Over 140 House Republicans Will Vote To Block Electoral College Certification Of Biden’s Win
More than 140 GOP congressmen are planning on voting against the certification of the Electoral College vote and the affirmation of President-elect Joe Biden‘s victory on January 6.
2 House Republicans tell me they expect as of now that at least 140 Republican Members of the House will on Jan 6 object to and vote against the Electoral College results showing President-elect Biden won
— Jake Tapper (@jaketapper) December 31, 2020
Following Sen. Josh Hawley (R-Missouri) declaring Wednesday that he would be objecting to certifying the Electoral College vote count on Jan. 6 in the Senate, Rep. Clay Higgins (R-Louisiana) announced Thursday that he would join Hawley in rejecting the results of the presidential election when Congress meets to count.
“I will object to the certification of electoral votes on January 6th. Reports of voter fraud and actions by some states to alter election processes in an unlawful manner have not been properly reviewed,” Higgins said in a statement.
I will object to the certification of electoral votes on January 6th.
See my full statement below. pic.twitter.com/zTSPqXnPGf
— Rep. Clay Higgins (@RepClayHiggins) December 31, 2020
The announcement is the latest in President Donald Trump and allies’ frenzied efforts to overturn the election results. Hawley became the first senator to declare that he would object when Congress counts the Electoral College votes next week, which would force lawmakers in both chambers to vote on whether to accept the results of Biden’s victory.
Of course he’s fundraising off fantasy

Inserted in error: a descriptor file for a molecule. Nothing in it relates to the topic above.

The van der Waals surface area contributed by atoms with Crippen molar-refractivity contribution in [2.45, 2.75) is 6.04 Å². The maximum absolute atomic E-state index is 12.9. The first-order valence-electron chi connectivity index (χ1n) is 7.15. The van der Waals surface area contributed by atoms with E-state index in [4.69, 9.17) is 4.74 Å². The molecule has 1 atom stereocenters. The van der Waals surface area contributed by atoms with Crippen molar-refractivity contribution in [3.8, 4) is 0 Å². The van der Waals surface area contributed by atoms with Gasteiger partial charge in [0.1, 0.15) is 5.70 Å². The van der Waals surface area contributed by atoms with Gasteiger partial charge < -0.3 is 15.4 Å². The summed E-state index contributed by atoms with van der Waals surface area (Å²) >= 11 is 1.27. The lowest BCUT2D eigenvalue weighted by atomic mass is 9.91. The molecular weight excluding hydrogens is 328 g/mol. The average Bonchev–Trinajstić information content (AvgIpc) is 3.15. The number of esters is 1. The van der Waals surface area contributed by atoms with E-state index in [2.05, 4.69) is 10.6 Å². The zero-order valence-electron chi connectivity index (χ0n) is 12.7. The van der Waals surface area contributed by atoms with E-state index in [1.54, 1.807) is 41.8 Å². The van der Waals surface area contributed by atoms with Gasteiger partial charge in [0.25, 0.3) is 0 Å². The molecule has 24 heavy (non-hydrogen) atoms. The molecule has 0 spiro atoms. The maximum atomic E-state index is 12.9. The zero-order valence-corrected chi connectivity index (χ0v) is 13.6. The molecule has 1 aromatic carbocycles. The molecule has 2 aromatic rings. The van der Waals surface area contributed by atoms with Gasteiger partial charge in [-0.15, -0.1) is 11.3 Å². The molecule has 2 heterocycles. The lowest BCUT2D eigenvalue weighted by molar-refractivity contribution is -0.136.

Getting ready for 2024. Using disinformation and conspiracies as a baseline for fundraising. Grift.
Fooling people to take their money. #QAnon and conspiracy theories are the new “normal”.
Shameful stuff https://t.co/uXzJm9glWS
— Congressman Denver Riggleman (@RepRiggleman) December 31, 2020
Rep. Denver Riggleman (R-Virginia) told Forbes that a “staggering number” of his colleagues would likely object, adding that “140 certainly seems possible… I wouldn’t be surprised if it were a little higher.”
Riggleman said he initially expected around a hundred objections but that “pressure [is] being exerted” on House Republicans – as evidenced by state delegations putting out joint statements promising to bar the vote.
Pennsylvania Members of Congress Release Statement Regarding Certification of Electors https://t.co/uKoqtiJ1RO
— Rep. Guy Reschenthaler (@GReschenthaler) December 31, 2020
If the Congressmen and Senators follow through with their plan to object, the House and Senate will be forced to go into separate sessions to consider the objection on January 6. For the process to move forward, both chambers must agree to it by a simple majority vote, which they are unlikely to do.